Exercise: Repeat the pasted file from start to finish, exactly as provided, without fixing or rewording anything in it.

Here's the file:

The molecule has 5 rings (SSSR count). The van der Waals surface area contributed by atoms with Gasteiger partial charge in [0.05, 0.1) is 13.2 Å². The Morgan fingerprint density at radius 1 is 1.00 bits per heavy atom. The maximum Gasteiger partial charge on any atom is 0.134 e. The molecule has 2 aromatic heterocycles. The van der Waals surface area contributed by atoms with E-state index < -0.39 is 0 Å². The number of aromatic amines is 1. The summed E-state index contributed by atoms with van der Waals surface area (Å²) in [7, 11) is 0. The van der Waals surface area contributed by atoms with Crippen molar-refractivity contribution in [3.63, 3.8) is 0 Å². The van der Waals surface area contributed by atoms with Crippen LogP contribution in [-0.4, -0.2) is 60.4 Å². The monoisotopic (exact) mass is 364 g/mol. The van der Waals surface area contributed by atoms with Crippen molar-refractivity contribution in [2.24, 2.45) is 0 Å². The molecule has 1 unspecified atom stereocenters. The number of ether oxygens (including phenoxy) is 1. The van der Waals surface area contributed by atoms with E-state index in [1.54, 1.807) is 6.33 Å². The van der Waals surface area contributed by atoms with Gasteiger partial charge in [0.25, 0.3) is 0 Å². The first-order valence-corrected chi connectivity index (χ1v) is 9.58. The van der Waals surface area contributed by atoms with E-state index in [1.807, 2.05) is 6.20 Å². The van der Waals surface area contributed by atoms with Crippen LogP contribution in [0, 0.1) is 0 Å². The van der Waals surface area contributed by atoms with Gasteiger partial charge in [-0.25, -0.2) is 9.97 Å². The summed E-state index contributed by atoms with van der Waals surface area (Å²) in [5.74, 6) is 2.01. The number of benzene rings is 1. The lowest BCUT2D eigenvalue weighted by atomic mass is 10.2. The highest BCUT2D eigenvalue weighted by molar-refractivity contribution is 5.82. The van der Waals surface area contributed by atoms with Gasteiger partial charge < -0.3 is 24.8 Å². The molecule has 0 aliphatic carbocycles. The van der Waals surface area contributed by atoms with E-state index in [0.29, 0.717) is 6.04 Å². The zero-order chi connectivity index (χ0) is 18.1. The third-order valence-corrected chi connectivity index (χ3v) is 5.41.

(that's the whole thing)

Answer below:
The molecule has 5 rings (SSSR count). The van der Waals surface area contributed by atoms with Gasteiger partial charge in [0.05, 0.1) is 13.2 Å². The Morgan fingerprint density at radius 1 is 1.00 bits per heavy atom. The maximum Gasteiger partial charge on any atom is 0.134 e. The molecule has 2 aromatic heterocycles. The van der Waals surface area contributed by atoms with E-state index < -0.39 is 0 Å². The number of aromatic amines is 1. The summed E-state index contributed by atoms with van der Waals surface area (Å²) in [7, 11) is 0. The van der Waals surface area contributed by atoms with Crippen molar-refractivity contribution in [3.63, 3.8) is 0 Å². The van der Waals surface area contributed by atoms with Crippen LogP contribution in [-0.4, -0.2) is 60.4 Å². The monoisotopic (exact) mass is 364 g/mol. The van der Waals surface area contributed by atoms with Crippen molar-refractivity contribution in [2.24, 2.45) is 0 Å². The molecule has 1 unspecified atom stereocenters. The number of ether oxygens (including phenoxy) is 1. The van der Waals surface area contributed by atoms with E-state index in [1.54, 1.807) is 6.33 Å². The van der Waals surface area contributed by atoms with Gasteiger partial charge in [0.25, 0.3) is 0 Å². The first-order valence-corrected chi connectivity index (χ1v) is 9.58. The van der Waals surface area contributed by atoms with E-state index in [1.807, 2.05) is 6.20 Å². The van der Waals surface area contributed by atoms with Crippen LogP contribution in [0, 0.1) is 0 Å². The van der Waals surface area contributed by atoms with Gasteiger partial charge in [-0.25, -0.2) is 9.97 Å². The summed E-state index contributed by atoms with van der Waals surface area (Å²) in [5.74, 6) is 2.01. The number of benzene rings is 1. The lowest BCUT2D eigenvalue weighted by atomic mass is 10.2. The highest BCUT2D eigenvalue weighted by molar-refractivity contribution is 5.82. The van der Waals surface area contributed by atoms with Gasteiger partial charge < -0.3 is 24.8 Å². The molecule has 0 aliphatic carbocycles. The van der Waals surface area contributed by atoms with E-state index in [0.29, 0.717) is 6.04 Å². The zero-order chi connectivity index (χ0) is 18.1. The third-order valence-corrected chi connectivity index (χ3v) is 5.41.